To go back to your first scene, it set a great tone and was very brief but also very effective. Did think you could do without the figure's voice, the more mystery the better, leaving him silent would be creepier.

From a technical standpoint I'd suggest capping all sounds in the script. Throughout page 18 there were 4 or 5 sounds alone that could've been capped, from tires screeching, sirens blaring, etc. Also may want to vary some of the scenes with the "eyes bulging out of their sockets", by 3rd time it happened with Coop it lost all its effectiveness.

My favorite part of the story was with Lydia and Coop on pg 54 when they went over the hospital records, it really intensified and focused what you had going on here.
You're ending worked worked though seeing Lydia get offed was disappointing, don't know if there's a way the both characters could survive and the story still could have worked.

Think that about sums it up, like I said I think you've got a great genre flick here that maintains its focus throughout.  I only noticed one or two minor instances where the story sidetracked so that's a great accomplishment.
Lydia's a great character too, she's sympathetic, sarcastic and responsible. She's easily relatable and easy to root for. Overall just think that if you re-worked the dialogue to be less Q &A this would benefit and spaced out the fight scenes or simplified them the tension would stay stronger.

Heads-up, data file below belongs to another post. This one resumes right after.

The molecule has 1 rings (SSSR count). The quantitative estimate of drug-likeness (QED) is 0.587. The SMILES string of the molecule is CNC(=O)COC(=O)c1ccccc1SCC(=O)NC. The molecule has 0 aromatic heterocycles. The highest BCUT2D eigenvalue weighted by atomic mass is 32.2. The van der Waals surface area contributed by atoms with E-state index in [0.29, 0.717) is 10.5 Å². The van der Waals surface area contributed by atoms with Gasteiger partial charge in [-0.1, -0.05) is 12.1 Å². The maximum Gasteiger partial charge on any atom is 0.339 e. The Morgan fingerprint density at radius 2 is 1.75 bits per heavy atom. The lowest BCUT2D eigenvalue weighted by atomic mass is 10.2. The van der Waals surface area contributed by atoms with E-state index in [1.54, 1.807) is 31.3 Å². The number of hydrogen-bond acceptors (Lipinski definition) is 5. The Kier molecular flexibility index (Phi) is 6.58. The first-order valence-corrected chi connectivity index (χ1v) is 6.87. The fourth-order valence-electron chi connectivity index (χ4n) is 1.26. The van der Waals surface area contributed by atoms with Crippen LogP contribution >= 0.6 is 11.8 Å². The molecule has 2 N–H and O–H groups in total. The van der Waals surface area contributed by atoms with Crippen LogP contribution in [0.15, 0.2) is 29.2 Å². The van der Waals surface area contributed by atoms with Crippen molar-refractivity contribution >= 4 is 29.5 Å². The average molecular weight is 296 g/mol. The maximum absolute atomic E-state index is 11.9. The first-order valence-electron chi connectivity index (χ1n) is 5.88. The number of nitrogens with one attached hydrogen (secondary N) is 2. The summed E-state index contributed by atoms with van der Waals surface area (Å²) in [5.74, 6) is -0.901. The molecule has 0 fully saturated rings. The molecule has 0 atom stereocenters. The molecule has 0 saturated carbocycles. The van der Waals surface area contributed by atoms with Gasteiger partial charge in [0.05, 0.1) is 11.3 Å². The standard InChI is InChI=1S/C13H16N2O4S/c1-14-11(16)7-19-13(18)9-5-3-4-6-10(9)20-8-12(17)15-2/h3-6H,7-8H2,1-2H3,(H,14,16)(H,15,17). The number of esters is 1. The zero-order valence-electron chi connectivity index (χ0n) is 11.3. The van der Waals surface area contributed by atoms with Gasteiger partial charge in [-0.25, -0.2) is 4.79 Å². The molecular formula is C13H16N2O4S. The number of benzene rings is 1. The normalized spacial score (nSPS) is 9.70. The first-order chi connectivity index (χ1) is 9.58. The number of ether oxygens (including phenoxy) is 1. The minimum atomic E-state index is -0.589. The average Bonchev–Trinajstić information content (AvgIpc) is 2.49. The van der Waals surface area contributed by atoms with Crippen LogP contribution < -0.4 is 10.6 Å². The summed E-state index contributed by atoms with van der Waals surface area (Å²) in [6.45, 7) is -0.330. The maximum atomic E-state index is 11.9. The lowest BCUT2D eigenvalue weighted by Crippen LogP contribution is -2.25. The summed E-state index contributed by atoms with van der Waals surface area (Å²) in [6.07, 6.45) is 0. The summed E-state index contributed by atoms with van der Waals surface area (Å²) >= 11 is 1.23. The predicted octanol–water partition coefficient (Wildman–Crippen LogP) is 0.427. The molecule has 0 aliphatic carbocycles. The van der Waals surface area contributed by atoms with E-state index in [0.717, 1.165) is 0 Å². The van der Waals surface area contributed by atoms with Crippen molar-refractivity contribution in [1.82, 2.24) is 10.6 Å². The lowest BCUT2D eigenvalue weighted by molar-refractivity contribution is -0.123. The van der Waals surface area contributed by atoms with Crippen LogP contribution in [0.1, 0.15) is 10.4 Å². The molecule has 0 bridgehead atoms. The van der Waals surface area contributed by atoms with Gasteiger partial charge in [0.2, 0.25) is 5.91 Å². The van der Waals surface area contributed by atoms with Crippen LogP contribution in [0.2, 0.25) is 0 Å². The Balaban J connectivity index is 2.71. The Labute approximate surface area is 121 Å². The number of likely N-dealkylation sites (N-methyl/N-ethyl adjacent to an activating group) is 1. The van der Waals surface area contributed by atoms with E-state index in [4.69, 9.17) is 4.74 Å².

Good work, look forward to reading more of your work in the future.
Nate
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James McClung
Posted: August 23rd, 2009, 8:28pm Report to Moderator
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Thanks for the read, Nate. You make a lot of good points, especially in regards to the mystery of the story. In particular, I agree removing the figure's voice in the opening would strengthen the kickoff a lot. The rest, I'll take some time to mull over.

A few things...

Lydia doesn't have a boyfriend. She broke up with him before the story even begins. The letter she's reading is a breakup letter. Although the audience really gets to know Lydia personally, I believe she'd still be a hard person to share one's life with so my angle was the boyfriend dumped her for being "too cold." This isn't spelled out too much and I don't want to. It all just adds to her life outside the film. I do mention that they broke up upon her visit to the blood bank. I think that's enough. I am glad you liked her though. I think she's the best, most complex, human protagonist I've ever written and one of my favorite characters in general. It's taken me a while to get the hang of this "female empowerment" thing in my horror  scripts. This is the first time I think I've got it 100% right.